Pension funds are typically invested in a diversified portfolio of assets such as stocks, bonds, and other securities with a goal of growing assets to fund the retirement benefit for the employee. During the working years, individuals are in what is referred to as the accumulation phase, where these investments can grow as with other investment strategies. During this time there is generally a vesting period which is a required time an employee must work to be entitled to the full benefits of the pension plan. As the employee works longer the percentage of benefit increases.

At a defined retirement age, the individual will generally receive payments from their pension that can come in a variety of forms including lump sums, annuity payments or both. With the annuity option, the pension will provide income for the rest of the retiree’s life or even the life of the retiree and the spouse.

While these retirement solutions are excellent sources of income in retirement, the retiree often does not have much control over how assets are managed, so benefits may not always keep pace with inflation.

As discussed, each retirement plan has specific rules, limitations, and eligibility criteria. Choosing the right plan depends on individual circumstances, long term financial goals, tax considerations and investment preferences. Consulting with your SAM Wealth Manager may help in making informed decisions based on your unique situation.
Importantly, it is never too early to begin saving and planning for retirement. The power of compounding coupled with a longer time horizon will, even with smaller contributions, come together to create meaningful value and wealth for your future self!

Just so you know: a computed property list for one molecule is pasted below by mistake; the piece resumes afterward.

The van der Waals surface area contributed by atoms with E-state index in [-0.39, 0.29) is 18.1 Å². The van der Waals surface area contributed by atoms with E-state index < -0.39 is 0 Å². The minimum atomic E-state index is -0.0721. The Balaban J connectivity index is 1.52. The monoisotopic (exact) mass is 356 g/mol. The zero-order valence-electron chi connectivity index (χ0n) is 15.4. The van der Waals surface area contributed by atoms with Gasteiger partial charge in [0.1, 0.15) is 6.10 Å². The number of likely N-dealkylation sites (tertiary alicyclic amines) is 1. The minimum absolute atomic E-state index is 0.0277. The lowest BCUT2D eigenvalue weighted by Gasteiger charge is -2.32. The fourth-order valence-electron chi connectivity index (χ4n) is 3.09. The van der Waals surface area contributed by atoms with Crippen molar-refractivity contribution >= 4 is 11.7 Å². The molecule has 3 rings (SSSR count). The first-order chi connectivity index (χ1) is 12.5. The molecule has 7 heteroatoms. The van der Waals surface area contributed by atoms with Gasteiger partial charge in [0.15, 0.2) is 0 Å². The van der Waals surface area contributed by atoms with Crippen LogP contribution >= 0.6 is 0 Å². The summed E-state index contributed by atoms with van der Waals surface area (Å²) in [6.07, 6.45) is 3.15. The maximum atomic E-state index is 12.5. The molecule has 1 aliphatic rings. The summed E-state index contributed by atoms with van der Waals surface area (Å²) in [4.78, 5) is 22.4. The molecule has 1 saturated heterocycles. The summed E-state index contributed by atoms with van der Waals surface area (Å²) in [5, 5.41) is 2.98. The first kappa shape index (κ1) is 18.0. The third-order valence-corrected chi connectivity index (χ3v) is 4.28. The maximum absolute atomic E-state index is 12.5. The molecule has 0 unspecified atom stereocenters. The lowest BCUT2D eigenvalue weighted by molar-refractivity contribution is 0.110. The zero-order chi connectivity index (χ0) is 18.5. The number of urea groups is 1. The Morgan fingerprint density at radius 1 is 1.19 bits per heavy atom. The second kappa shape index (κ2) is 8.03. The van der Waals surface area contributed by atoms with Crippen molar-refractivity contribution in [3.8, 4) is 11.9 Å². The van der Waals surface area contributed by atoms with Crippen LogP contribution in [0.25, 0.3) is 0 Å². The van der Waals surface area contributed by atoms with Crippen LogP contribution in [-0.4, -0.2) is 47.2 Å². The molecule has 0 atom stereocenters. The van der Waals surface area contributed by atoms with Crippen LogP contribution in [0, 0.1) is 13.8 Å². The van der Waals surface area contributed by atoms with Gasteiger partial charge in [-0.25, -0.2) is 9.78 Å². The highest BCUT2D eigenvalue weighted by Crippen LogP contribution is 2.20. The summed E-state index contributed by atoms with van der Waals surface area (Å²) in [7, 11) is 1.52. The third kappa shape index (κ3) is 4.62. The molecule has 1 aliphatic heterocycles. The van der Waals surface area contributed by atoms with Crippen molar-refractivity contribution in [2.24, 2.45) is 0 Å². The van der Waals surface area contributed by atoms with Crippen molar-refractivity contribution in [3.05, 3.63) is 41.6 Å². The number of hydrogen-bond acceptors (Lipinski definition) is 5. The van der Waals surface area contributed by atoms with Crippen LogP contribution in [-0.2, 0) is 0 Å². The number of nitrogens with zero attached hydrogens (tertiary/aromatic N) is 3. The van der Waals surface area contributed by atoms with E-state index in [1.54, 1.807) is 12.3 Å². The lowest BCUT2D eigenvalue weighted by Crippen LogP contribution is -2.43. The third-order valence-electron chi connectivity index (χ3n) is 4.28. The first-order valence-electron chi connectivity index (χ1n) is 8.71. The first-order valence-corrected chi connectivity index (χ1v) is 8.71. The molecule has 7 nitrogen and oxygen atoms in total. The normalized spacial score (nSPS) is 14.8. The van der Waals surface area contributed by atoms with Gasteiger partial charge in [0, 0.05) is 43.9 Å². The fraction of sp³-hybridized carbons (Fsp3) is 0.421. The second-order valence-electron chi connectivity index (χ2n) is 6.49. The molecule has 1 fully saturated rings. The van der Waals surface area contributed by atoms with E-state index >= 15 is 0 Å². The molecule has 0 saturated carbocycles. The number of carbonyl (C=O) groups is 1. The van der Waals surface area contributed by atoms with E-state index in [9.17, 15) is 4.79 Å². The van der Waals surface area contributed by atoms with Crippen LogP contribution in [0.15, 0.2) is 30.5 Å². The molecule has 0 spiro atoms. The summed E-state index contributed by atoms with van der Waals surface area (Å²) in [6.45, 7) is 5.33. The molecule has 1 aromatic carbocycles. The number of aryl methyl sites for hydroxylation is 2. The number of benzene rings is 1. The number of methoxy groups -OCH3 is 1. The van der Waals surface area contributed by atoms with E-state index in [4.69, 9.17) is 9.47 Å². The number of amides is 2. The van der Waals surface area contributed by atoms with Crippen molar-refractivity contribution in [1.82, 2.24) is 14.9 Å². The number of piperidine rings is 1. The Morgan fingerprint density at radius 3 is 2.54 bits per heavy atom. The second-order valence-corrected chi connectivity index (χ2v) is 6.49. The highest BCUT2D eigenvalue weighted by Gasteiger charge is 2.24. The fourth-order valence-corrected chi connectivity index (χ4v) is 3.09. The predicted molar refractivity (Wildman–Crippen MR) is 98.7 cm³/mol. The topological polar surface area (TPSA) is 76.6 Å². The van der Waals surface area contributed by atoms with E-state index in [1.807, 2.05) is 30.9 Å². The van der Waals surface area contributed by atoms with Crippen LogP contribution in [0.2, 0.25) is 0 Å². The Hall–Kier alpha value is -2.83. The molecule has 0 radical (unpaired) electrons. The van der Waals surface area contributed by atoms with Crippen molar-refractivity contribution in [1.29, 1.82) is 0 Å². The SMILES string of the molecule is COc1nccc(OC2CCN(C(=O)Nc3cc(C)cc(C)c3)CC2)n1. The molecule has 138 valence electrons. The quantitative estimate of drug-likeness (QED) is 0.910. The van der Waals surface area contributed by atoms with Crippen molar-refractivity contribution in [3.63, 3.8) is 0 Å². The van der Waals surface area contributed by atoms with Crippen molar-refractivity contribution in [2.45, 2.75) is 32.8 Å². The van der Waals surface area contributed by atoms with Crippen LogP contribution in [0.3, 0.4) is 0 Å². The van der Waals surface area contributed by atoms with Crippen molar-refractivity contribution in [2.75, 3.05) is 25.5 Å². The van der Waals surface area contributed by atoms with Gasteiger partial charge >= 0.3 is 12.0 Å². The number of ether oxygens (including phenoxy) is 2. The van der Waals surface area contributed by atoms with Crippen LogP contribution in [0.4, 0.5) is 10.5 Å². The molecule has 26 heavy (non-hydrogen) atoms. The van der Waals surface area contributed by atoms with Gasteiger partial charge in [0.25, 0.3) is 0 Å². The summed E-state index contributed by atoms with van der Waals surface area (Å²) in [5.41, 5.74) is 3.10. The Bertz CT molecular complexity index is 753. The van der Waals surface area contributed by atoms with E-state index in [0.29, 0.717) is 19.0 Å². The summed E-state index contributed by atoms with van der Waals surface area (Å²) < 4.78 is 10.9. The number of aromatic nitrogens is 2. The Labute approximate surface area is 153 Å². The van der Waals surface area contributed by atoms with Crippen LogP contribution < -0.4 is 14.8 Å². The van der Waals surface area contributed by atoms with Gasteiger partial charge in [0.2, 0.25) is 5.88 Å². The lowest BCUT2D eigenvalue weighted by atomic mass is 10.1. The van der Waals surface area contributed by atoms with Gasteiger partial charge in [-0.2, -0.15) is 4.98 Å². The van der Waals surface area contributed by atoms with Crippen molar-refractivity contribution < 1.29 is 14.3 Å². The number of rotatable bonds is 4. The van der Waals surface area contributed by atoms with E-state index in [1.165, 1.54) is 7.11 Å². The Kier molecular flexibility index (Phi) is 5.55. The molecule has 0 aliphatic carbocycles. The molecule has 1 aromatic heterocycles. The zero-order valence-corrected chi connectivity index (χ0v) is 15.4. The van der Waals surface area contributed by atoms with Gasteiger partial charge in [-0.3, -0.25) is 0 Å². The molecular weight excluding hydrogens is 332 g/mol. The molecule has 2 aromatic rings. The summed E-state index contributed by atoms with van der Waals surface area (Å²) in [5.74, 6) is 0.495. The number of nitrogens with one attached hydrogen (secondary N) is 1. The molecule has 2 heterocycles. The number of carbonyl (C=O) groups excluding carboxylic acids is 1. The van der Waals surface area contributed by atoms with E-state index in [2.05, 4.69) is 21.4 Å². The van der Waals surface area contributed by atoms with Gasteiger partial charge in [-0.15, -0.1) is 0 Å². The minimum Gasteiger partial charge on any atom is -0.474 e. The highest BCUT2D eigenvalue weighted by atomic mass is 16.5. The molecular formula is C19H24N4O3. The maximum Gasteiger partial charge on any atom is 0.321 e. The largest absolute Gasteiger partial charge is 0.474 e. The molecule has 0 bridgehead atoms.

Stansberry Asset Management (“SAM”) is a Registered Investment Advisor with the United States Securities and Exchange Commission. File number: 801-107061. Such registration does not imply any level of skill or training. This presentation has been prepared by SAM and is for informational purposes only. Under no circumstances should this report or any information herein be construed as investment advice, or as an offer to sell or the solicitation of an offer to buy any securities or other financial instruments.
SAM does not provide tax, legal or accounting advice. This material has been prepared for informational purposes only, and is not intended to provide, and should not be relied on for tax, legal or accounting advice. You should consult your own tax, legal and accounting advisors before engaging in any transaction.